From Slavery to Raspberry-Flavored Indians: America’s Obsession With Stereotypes
Stereotypes help market American merchandise for more than a century, and the history of their use and abuse offers a strange and telling story of race relations in this country. Starting with sugar, its long history is interwoven with that of the slave trade. As sugar consumption increased, the exercise of raw power by European colonials came to dominate non-Western societies to meet the demands of production. Africans were captured and tight packed on board European slave ships and sailed from Africa to the sugar Islands of the Caribbean to labor in cane fields; but only after Indians were nearly made extinct by the brutality. Slavery was no ancillary part of early colonial economy, but a driving force, and sugar was king.
From this dark and exploitive past now comes a raspberry-flavored chewy confection called Redskins. Manufactured in Australia by Nestlé under the Willy Wonka brand, they have sold these racist candies for years. Why name a product Redskins? Because they are red and taste like raspberries (just like real Native Americans). The term redskin however, is associated with our country's first president. In 1779, George Washington instructed Major General John Sullivan to attack Iroquois people. Washington stated, “Lay waste all the settlements around… that the country may not be merely overrun, but destroyed.” Following the defeat, troops would skin the bodies of Iroquois “from the hips downward to make boot tops or leggings.” Many American Indian activists are pushing to have the derogatory term removed from the football team for which it is named. The banning of Indian mascots is also receiving the same attention. Yet some white’s would argue this is a sign of respect, but would a white man wear blackface to a basketball game?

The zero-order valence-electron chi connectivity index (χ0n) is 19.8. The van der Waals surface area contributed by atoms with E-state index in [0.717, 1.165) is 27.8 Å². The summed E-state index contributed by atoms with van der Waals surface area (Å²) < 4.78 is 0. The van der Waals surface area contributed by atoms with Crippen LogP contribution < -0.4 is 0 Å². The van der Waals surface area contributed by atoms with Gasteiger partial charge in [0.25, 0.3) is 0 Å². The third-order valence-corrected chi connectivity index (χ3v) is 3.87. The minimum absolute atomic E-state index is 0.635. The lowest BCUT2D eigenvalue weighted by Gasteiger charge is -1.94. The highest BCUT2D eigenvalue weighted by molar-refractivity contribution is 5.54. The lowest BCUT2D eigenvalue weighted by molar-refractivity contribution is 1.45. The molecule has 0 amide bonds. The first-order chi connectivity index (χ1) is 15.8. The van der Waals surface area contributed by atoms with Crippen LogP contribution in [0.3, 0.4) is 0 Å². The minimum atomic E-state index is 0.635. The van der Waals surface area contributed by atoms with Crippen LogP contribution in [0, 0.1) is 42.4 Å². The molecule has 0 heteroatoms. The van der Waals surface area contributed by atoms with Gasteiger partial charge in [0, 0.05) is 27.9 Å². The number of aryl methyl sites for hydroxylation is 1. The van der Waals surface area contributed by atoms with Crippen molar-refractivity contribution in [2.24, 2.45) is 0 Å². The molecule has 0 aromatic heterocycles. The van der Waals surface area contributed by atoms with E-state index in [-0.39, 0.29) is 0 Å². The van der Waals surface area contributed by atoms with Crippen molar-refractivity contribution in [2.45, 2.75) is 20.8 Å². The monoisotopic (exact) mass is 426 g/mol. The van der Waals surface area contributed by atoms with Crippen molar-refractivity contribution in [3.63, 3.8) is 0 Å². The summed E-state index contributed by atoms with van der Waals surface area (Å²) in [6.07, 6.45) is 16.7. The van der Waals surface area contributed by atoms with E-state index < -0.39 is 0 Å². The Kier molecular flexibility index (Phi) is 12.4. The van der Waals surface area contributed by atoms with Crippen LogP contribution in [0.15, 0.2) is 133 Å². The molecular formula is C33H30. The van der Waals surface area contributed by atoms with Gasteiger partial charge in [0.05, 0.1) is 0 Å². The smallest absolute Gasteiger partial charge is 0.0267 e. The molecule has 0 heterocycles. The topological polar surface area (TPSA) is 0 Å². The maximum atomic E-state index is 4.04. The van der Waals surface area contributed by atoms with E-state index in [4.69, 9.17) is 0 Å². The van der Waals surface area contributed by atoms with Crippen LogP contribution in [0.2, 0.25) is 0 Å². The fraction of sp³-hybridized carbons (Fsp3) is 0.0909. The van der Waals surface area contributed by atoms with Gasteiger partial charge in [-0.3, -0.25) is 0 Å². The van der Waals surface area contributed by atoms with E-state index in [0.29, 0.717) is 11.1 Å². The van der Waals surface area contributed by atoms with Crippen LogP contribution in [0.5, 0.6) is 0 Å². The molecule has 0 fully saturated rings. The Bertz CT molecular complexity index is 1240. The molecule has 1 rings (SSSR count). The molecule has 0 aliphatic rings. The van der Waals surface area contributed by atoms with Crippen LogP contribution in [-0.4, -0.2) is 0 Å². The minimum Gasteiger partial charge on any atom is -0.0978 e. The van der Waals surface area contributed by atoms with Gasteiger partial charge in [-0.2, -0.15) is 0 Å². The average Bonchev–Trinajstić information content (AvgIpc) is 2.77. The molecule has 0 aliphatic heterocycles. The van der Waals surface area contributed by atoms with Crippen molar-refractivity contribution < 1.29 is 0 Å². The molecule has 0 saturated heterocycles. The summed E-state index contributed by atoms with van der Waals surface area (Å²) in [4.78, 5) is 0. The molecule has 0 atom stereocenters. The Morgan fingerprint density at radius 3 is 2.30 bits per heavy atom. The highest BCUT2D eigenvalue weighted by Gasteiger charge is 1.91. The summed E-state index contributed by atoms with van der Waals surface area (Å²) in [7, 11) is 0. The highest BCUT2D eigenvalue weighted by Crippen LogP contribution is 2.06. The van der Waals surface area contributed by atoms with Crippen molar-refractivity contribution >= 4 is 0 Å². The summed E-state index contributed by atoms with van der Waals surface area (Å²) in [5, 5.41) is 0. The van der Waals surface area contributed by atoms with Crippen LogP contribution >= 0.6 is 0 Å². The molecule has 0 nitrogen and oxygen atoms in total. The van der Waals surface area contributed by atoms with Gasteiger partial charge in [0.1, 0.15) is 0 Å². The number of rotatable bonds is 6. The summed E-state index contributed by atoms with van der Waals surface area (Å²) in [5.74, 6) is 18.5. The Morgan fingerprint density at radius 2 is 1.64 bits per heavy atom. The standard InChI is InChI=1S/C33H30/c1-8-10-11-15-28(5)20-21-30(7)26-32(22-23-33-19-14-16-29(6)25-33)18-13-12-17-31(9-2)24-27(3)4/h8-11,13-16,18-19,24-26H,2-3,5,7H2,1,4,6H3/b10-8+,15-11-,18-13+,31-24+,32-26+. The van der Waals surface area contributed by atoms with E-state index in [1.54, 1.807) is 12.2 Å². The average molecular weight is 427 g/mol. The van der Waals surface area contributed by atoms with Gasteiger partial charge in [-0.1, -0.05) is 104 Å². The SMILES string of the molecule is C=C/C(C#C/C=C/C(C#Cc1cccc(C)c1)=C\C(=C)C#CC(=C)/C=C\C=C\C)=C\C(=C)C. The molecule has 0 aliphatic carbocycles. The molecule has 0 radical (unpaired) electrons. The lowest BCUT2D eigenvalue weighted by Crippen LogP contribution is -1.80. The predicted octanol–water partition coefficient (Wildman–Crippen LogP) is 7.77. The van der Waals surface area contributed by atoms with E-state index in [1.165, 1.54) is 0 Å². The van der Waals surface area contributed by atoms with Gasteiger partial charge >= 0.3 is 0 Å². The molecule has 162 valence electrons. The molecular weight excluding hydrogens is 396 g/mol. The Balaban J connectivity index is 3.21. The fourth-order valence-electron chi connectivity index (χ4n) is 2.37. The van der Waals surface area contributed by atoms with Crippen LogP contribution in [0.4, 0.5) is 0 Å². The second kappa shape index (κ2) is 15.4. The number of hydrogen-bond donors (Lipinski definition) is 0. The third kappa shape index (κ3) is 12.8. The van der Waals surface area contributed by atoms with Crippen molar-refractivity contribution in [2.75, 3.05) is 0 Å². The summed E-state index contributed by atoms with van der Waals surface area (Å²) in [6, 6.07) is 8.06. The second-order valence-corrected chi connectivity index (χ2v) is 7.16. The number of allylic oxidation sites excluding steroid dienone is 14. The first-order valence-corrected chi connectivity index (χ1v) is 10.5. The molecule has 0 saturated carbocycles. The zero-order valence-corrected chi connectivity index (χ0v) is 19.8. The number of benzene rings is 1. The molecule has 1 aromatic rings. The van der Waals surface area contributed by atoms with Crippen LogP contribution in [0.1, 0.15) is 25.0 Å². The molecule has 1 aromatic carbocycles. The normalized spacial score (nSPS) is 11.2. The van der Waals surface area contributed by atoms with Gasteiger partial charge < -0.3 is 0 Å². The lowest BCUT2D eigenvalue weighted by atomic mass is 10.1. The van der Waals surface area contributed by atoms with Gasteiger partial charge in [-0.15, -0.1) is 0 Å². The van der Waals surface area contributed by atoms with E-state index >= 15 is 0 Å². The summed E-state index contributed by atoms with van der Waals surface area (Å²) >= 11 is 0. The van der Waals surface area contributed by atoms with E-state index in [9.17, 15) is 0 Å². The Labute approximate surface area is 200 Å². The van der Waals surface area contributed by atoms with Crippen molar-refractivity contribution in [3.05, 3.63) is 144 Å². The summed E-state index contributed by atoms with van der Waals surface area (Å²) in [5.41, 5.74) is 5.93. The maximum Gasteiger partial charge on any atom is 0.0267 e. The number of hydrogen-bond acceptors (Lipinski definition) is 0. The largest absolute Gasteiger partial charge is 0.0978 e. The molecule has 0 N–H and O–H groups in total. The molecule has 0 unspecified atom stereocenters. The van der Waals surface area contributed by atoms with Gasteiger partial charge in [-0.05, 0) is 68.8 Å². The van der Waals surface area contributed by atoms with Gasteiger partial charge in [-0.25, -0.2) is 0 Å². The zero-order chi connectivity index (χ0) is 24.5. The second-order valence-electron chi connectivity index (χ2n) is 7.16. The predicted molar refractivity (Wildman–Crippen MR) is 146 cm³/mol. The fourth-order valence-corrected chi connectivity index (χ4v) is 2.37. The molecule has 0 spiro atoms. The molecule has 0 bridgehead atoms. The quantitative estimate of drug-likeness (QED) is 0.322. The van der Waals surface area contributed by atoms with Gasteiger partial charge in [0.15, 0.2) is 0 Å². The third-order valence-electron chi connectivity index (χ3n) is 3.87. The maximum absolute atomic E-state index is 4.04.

In 1996, a complaint was made to the New Zealand Advertising Standards Complaints Board about a Redskins advertisement aired on New Zealand television. The advertisement featured comedian Mark Wright dressed in American Indian garb and assuming an “Indian” accent, with a mock drumbeat featured on the soundtrack. Despite protest from Nestlé New Zealand that the advertisement was inoffensive, the Board upheld the complaint (Kennedy, E. ‘Complaints board upholds ruling against sweets ad,’ The Dominion, 1 July 1996). Somehow these candies are still being sold today right along with Washington Redskins NFL Candy and ornament sets that can be purchased at RedskinsTeamstore.com.
In his article Uncle Bens, CEO (?) David Segal explains in 1889, Aunt Jemima was created by Chris L. Rutt, who borrowed the name from a popular vaudeville song at a minstrel show. Looking for a way to sell a self-rising pancake mix, he conceived a jolly ex-slave, who lived on a Louisiana plantation making flapjacks in the days before the Civil War. The woman who first came to play the commercial expression of the legendary mammy was Nancy Green, born a slave, and rumored to be part Indian, in 1834. She impersonated Aunt Jemima until her death in 1923. The black mammy continued to be stereotyped, and in 1960, the Aunt Jemima was boycotted by the NAACP. Although her image has changed, she still remains one of America’s most beloved racist spoke-characters in ads all across the country.
Aunt Jemima’s male counterpart was the Tom, a simple, cheerful, and ambition-free butler and cook. In the South, the mammy and the Tom reflected nostalgia during the days of slavery and later segregation. In the North, these characters were presented as the epitome of hospitality. According to one study of national magazines in the ‘20s—the beginning of the Tom's heyday—it found that fully half of all ads that featured a black man depicted him as a servant. Like Ben, many were given the title “Uncle,” a word favored by Southerners who wanted to express respect in a society where calling a black man “Mister” was out of the question. While at the grocery store I noticed syrup bottles Aunt Jemima and Mrs. Butterworth also make clear this racist distinction.